China’s Central Bank Proposes Antitrust Rules for Country’s Booming Online Payments Sector

The People’s Bank of China has proposed tougher antitrust rules for companies in the non-bank payments industry, which may impact dominant players Alipay and WeChat pay. (Source: China News Service)

China’s central bank on Wednesday released a set of proposed guidelines to step up antitrust measures in the country’s booming online payments sector.

The People’s Bank of China (PBOC) could make requests to antitrust authorities to launch investigations on non-bank institutions if a company reaches half the total share in the online transactions market, according to the published draft rules. The same goes for two entities with a combined two-thirds share, or three providers with three-quarters of the market.

A non-bank institution with less than 10% market share that operates in a business with two or three dominant players can be excluded from antitrust investigations, the central bank added.

Under the proposed framework, the PBOC will also be able to flag any non-bank institutions that demonstrate monopolistic or anticompetitive behavior to the state council’s antitrust committee, which may carry out relevant actions including suspending the service, halting merger plans or breaking up the entity by its business type.

The regulations, which are open to public feedback until Feb. 19, are necessary to “strengthen the legal supervision and regulation of compliance operations of payment institutions, and maintain the healthy development of the payment services market,” China’s central bank added.

The country currently has 233 licensed players in this sector, with the market dominated by Ant Group’s Alipay and Tencent’s WeChat Pay in terms of online transactions, according to Reuters quoting a report by consultancy iResearch. Alipay has a 55.4% share of China’s mobile payments market while WeChat accounts for 38.5%, according to the same research.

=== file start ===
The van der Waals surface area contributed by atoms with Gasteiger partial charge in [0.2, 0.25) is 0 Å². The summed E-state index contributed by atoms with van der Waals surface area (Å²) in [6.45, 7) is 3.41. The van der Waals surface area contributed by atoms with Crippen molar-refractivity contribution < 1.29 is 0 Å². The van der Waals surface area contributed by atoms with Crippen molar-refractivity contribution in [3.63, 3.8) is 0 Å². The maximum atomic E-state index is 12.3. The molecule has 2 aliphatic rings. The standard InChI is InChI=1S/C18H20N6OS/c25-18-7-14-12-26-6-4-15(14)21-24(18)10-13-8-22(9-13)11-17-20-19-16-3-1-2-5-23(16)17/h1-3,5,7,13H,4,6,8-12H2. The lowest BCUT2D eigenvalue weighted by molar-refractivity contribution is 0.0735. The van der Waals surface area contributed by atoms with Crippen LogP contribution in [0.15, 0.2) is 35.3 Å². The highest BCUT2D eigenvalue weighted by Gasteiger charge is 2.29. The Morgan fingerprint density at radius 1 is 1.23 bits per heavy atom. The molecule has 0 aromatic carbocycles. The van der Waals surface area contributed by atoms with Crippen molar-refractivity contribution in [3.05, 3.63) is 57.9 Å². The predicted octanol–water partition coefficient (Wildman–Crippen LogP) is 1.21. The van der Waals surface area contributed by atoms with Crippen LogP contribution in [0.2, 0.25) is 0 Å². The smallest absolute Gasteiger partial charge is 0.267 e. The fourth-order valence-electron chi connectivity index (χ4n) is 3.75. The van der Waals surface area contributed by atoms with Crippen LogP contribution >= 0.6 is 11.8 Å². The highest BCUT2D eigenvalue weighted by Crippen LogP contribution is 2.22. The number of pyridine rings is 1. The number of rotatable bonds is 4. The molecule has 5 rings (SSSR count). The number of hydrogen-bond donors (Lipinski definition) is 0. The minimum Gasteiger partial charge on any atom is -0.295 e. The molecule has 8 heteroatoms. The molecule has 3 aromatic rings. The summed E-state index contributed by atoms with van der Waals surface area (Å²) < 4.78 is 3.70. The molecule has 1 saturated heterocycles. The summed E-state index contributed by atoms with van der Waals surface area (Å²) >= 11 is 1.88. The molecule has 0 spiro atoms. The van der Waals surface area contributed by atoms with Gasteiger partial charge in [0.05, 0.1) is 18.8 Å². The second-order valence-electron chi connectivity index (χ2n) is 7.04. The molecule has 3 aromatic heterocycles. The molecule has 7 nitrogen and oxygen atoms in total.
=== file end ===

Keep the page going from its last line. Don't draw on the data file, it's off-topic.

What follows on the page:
Nearly 1 billion active users use the platforms on their phones to shop, pay for on-demand services and make investments.

“PBOC may be implying that they are going to leverage antitrust as an additional regulatory tool to discipline or supervise tech firms,” Angela Zhang, associate professor of law and the director of the center for Chinese law at the University of Hong Kong, told Pandaily.

“While PBOC’s draft rules are rather aggressive amid the tightening of the online payments sector, it all comes down to the State Administration of Market Regulation’s final decision and its subsequent enforcement,” Zhang said, adding that markets should not be too quick to overreact to the announcement.

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That being said, it is clear PBOC is paying very close scrutiny to WeChat Pay and Alipay,” Zhang said.

“Since this is still at a consultation stage, we’ll be interested to see how the antitrust authority would respond to these rules, and whether there will be a framework for collaboration between financial regulators and law enforcement bodies,” Zhang added.

In December, the national market regulator announced an antitrust investigation into Alibaba, a month after authorities halted sister company Ant’s $37bn initial public offering.